Season of bitching

It’s going to be one long-ass lead-up to the presidential election

Campaign season tends to push me more to the center politically. That's because the extremists on both sides of the aisle irritate the hell outta me. I find the self-righteous liberals just as grating as the obnoxious right-wingers. That probably will come as a surprise to a lot of folks—the ones who think this paper's staff members are a bunch of Pinkos.

I have a love-hate relationship with election politics. On the one hand, it's exciting to get a look at the candidates and learn about their platforms. On the other hand, it's an annoying and frustrating time. I get so sick of the memes with nonissue propaganda, the kind that distract Americans from the real problems in our country.

Speaking of annoyances, we recently published a story about Bernie Sanders. We purchased it from a Vermont-based alternative weekly—a fellow member of the Association of Alternative Newsmedia. I picked up that story because I knew we'd be the only local media to print any substantive coverage of his campaign—and the author of the story, who is based in Vermont, actually spoke with Sanders. He had access to the candidate because he's a local reporter and Sanders is that region's representative.

However, that wasn't good enough for some of the folks on a local Facebook page supporting Sanders—the very kind of people we had in mind when we decided to print that particular story. No, a couple of them dismissed the well-written piece as “recycled” news. Evidently, we here at the CN&R ought to have flown out to Vermont to meet with Sanders. Right. The guy isn't busy or anything. Oh, wait, he was stumping from the Midwest to the West Coast around that time.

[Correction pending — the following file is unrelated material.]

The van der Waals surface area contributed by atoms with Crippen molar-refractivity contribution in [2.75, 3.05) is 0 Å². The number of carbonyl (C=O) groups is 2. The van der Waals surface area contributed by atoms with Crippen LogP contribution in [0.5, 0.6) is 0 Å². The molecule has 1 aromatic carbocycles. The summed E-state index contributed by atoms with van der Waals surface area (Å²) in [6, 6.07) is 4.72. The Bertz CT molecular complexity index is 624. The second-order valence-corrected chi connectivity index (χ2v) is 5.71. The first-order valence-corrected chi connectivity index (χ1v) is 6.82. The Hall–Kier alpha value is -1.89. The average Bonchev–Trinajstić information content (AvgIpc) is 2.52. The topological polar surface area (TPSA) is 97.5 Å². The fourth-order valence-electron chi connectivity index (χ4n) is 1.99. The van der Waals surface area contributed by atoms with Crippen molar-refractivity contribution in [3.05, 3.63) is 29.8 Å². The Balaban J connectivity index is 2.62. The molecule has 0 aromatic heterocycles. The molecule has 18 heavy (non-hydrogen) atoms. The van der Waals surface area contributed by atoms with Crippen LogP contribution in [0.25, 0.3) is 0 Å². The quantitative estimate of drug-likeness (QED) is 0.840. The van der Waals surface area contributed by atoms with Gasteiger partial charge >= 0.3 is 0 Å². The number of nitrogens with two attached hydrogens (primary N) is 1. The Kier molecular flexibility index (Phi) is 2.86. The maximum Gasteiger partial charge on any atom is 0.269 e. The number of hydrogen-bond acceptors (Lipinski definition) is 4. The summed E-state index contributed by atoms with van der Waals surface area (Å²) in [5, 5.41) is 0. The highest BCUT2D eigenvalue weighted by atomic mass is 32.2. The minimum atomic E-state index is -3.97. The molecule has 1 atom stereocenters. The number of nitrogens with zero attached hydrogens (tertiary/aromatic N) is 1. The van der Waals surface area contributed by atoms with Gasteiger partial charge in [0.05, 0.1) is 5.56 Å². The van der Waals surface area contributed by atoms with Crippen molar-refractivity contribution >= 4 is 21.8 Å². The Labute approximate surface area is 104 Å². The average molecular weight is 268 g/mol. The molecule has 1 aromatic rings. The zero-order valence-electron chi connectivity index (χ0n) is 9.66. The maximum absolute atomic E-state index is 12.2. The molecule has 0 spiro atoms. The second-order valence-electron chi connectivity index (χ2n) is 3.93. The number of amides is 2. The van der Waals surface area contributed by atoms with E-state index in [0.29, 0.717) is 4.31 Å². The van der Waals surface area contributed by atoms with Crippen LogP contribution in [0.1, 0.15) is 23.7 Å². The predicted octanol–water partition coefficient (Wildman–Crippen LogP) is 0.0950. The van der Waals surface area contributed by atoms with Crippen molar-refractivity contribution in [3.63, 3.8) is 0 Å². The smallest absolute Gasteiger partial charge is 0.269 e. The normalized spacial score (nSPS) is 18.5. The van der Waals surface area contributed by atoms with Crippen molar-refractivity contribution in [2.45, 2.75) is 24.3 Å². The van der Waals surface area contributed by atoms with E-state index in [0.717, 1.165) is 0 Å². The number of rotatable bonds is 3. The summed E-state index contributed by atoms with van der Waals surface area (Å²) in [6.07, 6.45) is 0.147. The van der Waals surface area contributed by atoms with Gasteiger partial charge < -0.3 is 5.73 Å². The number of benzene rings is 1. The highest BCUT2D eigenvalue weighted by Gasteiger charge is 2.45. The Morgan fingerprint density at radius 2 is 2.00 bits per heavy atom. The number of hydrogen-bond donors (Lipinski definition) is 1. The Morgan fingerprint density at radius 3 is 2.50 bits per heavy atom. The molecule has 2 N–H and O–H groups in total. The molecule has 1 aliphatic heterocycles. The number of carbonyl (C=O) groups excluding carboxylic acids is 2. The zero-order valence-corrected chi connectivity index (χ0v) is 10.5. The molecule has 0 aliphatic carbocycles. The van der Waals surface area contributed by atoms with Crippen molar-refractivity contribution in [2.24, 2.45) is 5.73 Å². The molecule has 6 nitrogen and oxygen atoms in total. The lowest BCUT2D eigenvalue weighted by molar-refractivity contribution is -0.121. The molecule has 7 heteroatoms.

This is annoying in the way that sports fans get consumed by a team. They start saying “we” all the time, as though they were there on the field with, say, a certain Green Bay Packers quarterback. I'm not trying to be dismissive of grassroots campaigning. My point is, people get myopic and emotional and unreasonable in the year before a presidential election.

As another example, we were chided, albeit indirectly (through Facebook, not on our page), for not covering an organizational meeting set up by local Sanders supporters. I guess that's because they think there's nothing more interesting than watching a bunch of people sign up to do some future campaigning. Geez, I'd better pencil in the organizational meeting of the local Republican Party—that's going to be a hot story.

But enough snark—for now. I'm sure I'll have plenty more material to work with in the coming months.

Sanders' local contingent held its first rally this week. We were there—you know, because it was an event worth covering. I'll look forward to more griping from this group. But I'll say this: They certainly can't accuse us of partaking in the so-called media blackout of the Vermont senator's bid for the White House.